An extensive literature shows that there is an area within parahippocampal gyrus, labeled parahippocampal place area (PPA), which specifically responds to images of natural scenes such as landscapes or cityscapes. Several studies have also demonstrated PPA activation when subjects perform spatial map-related tasks, including mental map rotation and navigation [Lobben et al., 2005 Proceedings of the 22nd International Cartographic Conference]. However, it is still unclear whether this area responds to geographic maps or schematic images of real places as such or is recruited by the specific spatial task. In our fMRI study, participants viewed series of maps and scrambled maps presented at the rate of about one image per second while performing one-back task. Each subject also completed a PPA functional localizer (one-back task with images of houses and faces). The ROI analysis revealed significant PPA activation for maps vs. scrambled maps at the group level and in 11 out of 16 individual participants. Thus, the study has shown PPA activation for geographic maps even in the absence of specific spatial map-related task, supporting the idea that abstract depictions of land regions elicit activation within brain areas involved in natural scene perception. Research supported by RFBR grant # 10-07-00670-a.
Neural bases for individual differences in the experience of time
Jason Tipples, Patrick Johnston and Victoria Brattan
How do we perceive time when there is no sensory modality dedicated to time? A dominant idea is that humans possess a pacemaker-accumulator clock that produces a number of pulses that increase with the experienced duration. Here, we test the idea that individual differences in the rate of this device predicts increases in neural activation the areas that subserve time perception. Seventeen participants completed both a control task and temporal bisection task, in a blocked fMRI design. In keeping with previous research we recorded increased activation in a network of regions typically active during time perception including the right caudate, insula, supplementary motor area (SMA) and putamen. Furthermore, in keeping with the idea of a pacemaker-accumulator clock, increases in the rate of the pacemaker clock (as indexed by lower bisection points) were associated with increased activation in specific neural areas (SMA and right-orbitofrontal cortex) that were active during time perception.
Classification of Material Properties
Elisabeth Baumgartner, Christiane B. Wiebel, Richard H. A. H. Jacobs and Karl R. Gegenfurtner
The representation of different materials has been investigated through brain activation [Hiramatsu et al, 2011, NeuroImage, 57(2), 482-494] and machine classification [Liu et al, 2010, IEEE CVPR, 239-246]. Here we explored whether individual properties of materials could be classified as well. Subjects rated images of materials on different material properties: glossiness, transparency, colourfulness, roughness, hardness, coldness, fragility, naturalness and prettiness. These images were then analyzed according to statistical parameters [Portilla & Simoncelli, 2000, International Journal of Computer Vision, 40(1), 49-71].We applied a linear multivariate classifier to the image statistics and could successfully discriminate images with high or low ratings. Classification accuracy was between 75% and 96% correct for the different properties. Taking only pixel statistics into account performance was still clearly above chance for several properties. To test whether property information contained in the image statistics would be reflected in brain activation patterns three subjects were scanned with fMRI while viewing material images. A classifier was then applied to the voxel timeseries in ventral visual cortex. Again, we found classification accuracy to be significantly better than chance. These results demonstrate that individual material properties can be classified based both on image statistics and fMRI activation patterns.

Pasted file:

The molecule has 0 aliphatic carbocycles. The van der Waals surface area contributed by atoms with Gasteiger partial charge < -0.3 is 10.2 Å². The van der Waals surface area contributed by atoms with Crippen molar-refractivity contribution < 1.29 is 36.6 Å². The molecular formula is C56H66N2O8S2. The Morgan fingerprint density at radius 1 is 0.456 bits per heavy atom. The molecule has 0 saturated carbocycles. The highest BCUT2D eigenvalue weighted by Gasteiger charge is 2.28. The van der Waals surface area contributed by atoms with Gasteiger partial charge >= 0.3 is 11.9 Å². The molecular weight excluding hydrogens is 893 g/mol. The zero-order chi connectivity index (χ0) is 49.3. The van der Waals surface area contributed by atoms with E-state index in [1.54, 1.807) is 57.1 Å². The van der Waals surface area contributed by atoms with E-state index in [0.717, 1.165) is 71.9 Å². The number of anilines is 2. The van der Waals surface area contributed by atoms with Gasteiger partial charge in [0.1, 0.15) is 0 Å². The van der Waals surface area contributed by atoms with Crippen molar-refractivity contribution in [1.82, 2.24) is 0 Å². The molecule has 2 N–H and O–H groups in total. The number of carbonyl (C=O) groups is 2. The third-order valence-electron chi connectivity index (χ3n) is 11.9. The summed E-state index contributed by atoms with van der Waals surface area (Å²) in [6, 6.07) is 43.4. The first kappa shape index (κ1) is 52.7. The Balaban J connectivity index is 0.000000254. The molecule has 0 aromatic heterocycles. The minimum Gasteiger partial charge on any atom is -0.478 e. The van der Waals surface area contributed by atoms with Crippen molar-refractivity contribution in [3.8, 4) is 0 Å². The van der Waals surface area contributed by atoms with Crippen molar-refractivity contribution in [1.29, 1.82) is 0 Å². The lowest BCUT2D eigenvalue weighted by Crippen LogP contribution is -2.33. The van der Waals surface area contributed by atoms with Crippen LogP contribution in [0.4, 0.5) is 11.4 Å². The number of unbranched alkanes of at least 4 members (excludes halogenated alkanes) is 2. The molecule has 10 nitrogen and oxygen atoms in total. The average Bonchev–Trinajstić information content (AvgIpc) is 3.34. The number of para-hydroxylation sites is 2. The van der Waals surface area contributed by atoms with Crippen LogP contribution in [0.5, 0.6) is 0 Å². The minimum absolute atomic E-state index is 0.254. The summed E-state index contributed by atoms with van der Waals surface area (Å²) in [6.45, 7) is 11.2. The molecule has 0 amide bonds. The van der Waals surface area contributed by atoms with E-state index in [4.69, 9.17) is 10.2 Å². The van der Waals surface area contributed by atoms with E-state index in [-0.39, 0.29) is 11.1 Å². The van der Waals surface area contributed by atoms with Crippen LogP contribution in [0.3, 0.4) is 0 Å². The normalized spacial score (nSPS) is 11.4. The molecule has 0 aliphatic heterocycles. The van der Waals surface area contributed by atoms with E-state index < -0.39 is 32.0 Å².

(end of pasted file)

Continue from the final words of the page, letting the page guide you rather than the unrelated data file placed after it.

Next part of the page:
Material categories in the brain
Richard H. A. H. Jacobs, Elisabeth Baumgartner and Karl R. Gegenfurtner
Previous fMRI-studies indicated that the parahippocampal gyrus or medial visual cortex is involved in processing texture and material properties. These studies employed textures on rendered objects. Here, we examined brain activation to close-ups of material surfaces. In the first study, observers classified images of wood, stone, metal, and fabric into these four categories. We classified voxel-patterns occurring in response to the pictures to predict the material category of the picture. Both region-of-interest and whole-brain searchlight analyses confirmed an earlier finding of material coding in the early visual regions, with accuracy declining as one moves anteriorly. In the second study, we used an adaptation paradigm. Participants viewed images of wood, stone, metal, and fabric, presented in blocks with either images of different material categories (no adaptation) or images of different samples from the same material category (material adaptation). As a baseline, blocks with the same material sample were presented (full adaptation). This time, material adaptation effects were found mainly in the parahippocampal gyrus. Our results generalize earlier findings to photographs of textured surfaces. Our findings suggest that the parahippocampal gyrus might not be directly involved in the categorization of material categories.
Representation of changing heading in Cingulate Sulcus Visual Area (CSv)
Michele Furlan, John Wann and Andrew T. Smith
The processing of optic flow to extract information about heading direction is fundamental for many species. Several human brain regions (MST, VIP, V6, CSv) have been implicated in encoding information about instantaneous heading, but heading typically varies during egomotion and whether change of heading is explicitly encoded is not known. We used multi-voxel pattern analysis (MVPA) to test for the existence of neurons that respond selectively to specific directions of change of heading. We used 3T fMRI to record the BOLD response in seven participants engaged in a demanding central task while optic flow was presented. Changing heading was simulated by smoothly moving the focus of expansion of a dot pattern either from left to right (category 1) or right to left (category 2). Local motion was balanced. Part of the data was used to train a linear support vector machine classifier, the remainder was used for testing. The results showed some evidence for sensitivity to direction of change in MST and VIP. However, the most striking result was in CSv, which was strongly sensitive to direction of heading change, showing up to 90% decoding accuracy. This suggests that area CSv may have a special role in monitoring heading change.